Poems for Politicians
by Gillian Nevers
The poetry card that Nevers made and distributed, with a poem (right) on one side, and an explanation of the project (left) on the other.
Can poetry influence politics? That’s a question I’ve been trying to answer over the last couple of years. Recently my husband, Dan, and I stood outside of the Middleton/Cross Plains Performing Arts Center handing out 100 copies of my poem, “On Debating a Hunting Season on Sandhill Cranes,” to people attending the Wisconsin Conservation Conference’s Dane County spring meeting. We could have handed out 200 more. We were hoping to influence attendees to vote “No” on Question 69: a question on whether to allow sandhill crane hunting in Wisconsin. This was the third time in two months that I had attempted to draw attention to the folly of hunting this ancient species that has become so much a part of the Wisconsin landscape. I fear that it won’t be the last.
The idea for introducing poems into the political and civic process came to me in October, 2011, when I participated, along with several other poets whose work had appeared in Verse Wisconsin’s Main Street Issue, in a panel discussion during the Wisconsin Book Festival. It was a wide-ranging discussion about issues around the intersection of poetry and politics—discussion that generated many creative
ideas for how poets and poetry might gain a permanent place in public discourse. Walking home with my husband afterwards, I rattled off ideas on ways to encourage politicians, legislative bodies, and public and government boards and committees, to incorporate poetry into their meetings. Many of these bodies already start meetings with a pledge, a prayer, or benediction. So why not start with a poem?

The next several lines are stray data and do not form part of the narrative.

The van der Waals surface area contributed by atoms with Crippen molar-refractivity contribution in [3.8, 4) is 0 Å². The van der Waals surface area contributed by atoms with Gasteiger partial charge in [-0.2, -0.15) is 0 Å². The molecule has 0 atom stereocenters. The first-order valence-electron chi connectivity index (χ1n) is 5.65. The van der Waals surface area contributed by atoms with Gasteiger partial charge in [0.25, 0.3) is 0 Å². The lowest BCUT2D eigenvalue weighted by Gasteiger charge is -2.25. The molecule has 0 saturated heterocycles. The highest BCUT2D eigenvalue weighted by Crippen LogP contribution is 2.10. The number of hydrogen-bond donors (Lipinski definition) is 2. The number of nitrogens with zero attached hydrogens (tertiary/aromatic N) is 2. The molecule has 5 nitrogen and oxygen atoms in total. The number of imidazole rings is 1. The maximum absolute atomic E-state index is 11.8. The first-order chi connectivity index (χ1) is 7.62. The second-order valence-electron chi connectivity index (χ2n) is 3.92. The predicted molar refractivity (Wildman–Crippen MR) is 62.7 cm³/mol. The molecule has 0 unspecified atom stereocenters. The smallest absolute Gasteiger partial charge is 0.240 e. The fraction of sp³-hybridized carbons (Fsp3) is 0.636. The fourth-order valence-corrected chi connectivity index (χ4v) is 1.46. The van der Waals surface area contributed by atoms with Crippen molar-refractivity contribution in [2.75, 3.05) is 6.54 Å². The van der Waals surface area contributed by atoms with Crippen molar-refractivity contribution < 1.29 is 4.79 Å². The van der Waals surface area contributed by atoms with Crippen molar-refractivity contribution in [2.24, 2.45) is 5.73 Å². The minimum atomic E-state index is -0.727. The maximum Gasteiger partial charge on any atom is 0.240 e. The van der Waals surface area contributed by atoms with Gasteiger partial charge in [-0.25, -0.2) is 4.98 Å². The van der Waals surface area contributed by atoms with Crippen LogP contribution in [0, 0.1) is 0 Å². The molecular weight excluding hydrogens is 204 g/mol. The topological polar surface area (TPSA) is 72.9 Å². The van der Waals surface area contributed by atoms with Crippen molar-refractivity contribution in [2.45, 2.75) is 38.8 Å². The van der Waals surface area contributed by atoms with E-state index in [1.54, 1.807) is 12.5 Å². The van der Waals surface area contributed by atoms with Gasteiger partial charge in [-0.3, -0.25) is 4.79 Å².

When I got home, I began making notes for a project I called “Poems for Politicians: not necessarily political poems.” I would solicit work, from Wisconsin poets, focusing on just about anything they love about our wonderful state: its lakes, rivers and streams; the varied neighborhoods—ethnic and otherwise; urban life, country life, wildlife; quality of life, of air, of education. The poems would not have to be overtly political—the thought of someone reading a poem about the memory of catching tadpoles as a boy at a hearing on wetlands legislation was subversively delicious.
Fast forward to January, 2012, when I read that State Representative Joel Kleefisch was about to introduce Assembly Bill 613 making it legal to hunt sandhill cranes. My poem, “On Debating a Hunting Season on Sandhill Cranes,” which was published in Main Channel Voices, a labor-of-love poetry magazine that is no more, seemed like the perfect response to the newspaper articles on the subject. So, I copied it into letters to the editors of the Milwaukee Journal Sentinel, the Wisconsin State Journal, the Capitol Times, and a few other papers around the state. None ran the letter, or the poem.
Next, I created a two-sided card, one side with the poem, the other with a statement about including poetry in public discourse and a drawing of a sandhill crane, complete with red hood. I hand-delivered the card to the offices of the fourteen representatives on the Assembly Committee on Natural Resources, as well as to my state senator and representative. I also mailed it to the Department of Natural Resources Migratory Game Bird Ecologist, the International Crane Foundation and the Wisconsin Audubon Society. I did not receive an acknowledgment from anyone, and have no idea if the poem was ever read.
The Republican leadership never held a vote on Assembly Bill 613 (it died in committee at the end of the legislative session). But, the Conservation Congress did. I’m sad to say the Congress voted to endorse the hunt by a more than two-to-one margin (although, in Dane County the vote was the reverse). The vote to approve hunting sandhill cranes is not surprising, considering the question began with a lead-in paragraph stating that sandhill cranes are causing “high levels” of crop damage.
Rep. Kleefisch is planning to reintroduce the bill when the legislature convenes in January, 2013. I’m already working on recruiting poets to appear at legislative hearings in opposition to the bill. As experts offer rationale supporting the hunt and other experts provide scientific evidence for why hunting sandhill cranes is not necessary, and may be harmful, poets will take their turn at the table and, in lieu of testimony, read poems about the incredible bird we almost lost forever and may lose again. I like to think that “poetic testimony” will reframe and broaden the debate, that language and images will open decision-makers to look at the issues before them from many perspectives. It is possible that a poem will trigger memory and feelings that complicate things, but, in the end, may allow for a more thoughtful decision.
April 14, 2012